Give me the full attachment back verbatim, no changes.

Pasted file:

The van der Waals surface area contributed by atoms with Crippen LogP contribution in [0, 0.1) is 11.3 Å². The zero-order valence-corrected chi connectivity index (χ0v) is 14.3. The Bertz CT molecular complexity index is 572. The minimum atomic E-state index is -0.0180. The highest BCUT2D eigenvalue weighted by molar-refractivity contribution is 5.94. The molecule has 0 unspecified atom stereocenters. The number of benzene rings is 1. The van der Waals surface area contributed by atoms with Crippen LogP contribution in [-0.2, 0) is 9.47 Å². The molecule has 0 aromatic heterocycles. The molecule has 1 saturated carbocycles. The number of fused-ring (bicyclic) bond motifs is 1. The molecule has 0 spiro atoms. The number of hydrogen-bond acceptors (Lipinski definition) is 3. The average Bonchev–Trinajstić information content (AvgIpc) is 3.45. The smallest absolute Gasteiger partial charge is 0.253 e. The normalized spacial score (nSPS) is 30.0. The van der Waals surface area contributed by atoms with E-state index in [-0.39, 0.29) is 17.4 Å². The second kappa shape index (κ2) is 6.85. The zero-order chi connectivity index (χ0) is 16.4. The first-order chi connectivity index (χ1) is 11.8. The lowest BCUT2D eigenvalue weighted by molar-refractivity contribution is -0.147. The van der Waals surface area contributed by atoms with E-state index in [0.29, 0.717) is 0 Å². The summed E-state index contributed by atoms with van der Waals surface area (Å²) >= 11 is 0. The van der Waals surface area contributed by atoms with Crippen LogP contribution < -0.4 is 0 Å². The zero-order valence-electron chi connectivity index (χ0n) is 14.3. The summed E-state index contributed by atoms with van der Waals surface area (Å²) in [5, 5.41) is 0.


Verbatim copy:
The van der Waals surface area contributed by atoms with Crippen LogP contribution in [0, 0.1) is 11.3 Å². The zero-order valence-corrected chi connectivity index (χ0v) is 14.3. The Bertz CT molecular complexity index is 572. The minimum atomic E-state index is -0.0180. The highest BCUT2D eigenvalue weighted by molar-refractivity contribution is 5.94. The molecule has 0 unspecified atom stereocenters. The number of benzene rings is 1. The van der Waals surface area contributed by atoms with Crippen LogP contribution in [-0.2, 0) is 9.47 Å². The molecule has 0 aromatic heterocycles. The molecule has 1 saturated carbocycles. The number of fused-ring (bicyclic) bond motifs is 1. The molecule has 0 spiro atoms. The number of hydrogen-bond acceptors (Lipinski definition) is 3. The average Bonchev–Trinajstić information content (AvgIpc) is 3.45. The smallest absolute Gasteiger partial charge is 0.253 e. The normalized spacial score (nSPS) is 30.0. The van der Waals surface area contributed by atoms with E-state index in [-0.39, 0.29) is 17.4 Å². The second kappa shape index (κ2) is 6.85. The zero-order chi connectivity index (χ0) is 16.4. The first-order chi connectivity index (χ1) is 11.8. The lowest BCUT2D eigenvalue weighted by molar-refractivity contribution is -0.147. The van der Waals surface area contributed by atoms with E-state index in [0.29, 0.717) is 0 Å². The summed E-state index contributed by atoms with van der Waals surface area (Å²) >= 11 is 0. The van der Waals surface area contributed by atoms with Crippen LogP contribution < -0.4 is 0 Å². The zero-order valence-electron chi connectivity index (χ0n) is 14.3. The summed E-state index contributed by atoms with van der Waals surface area (Å²) in [5, 5.41) is 0.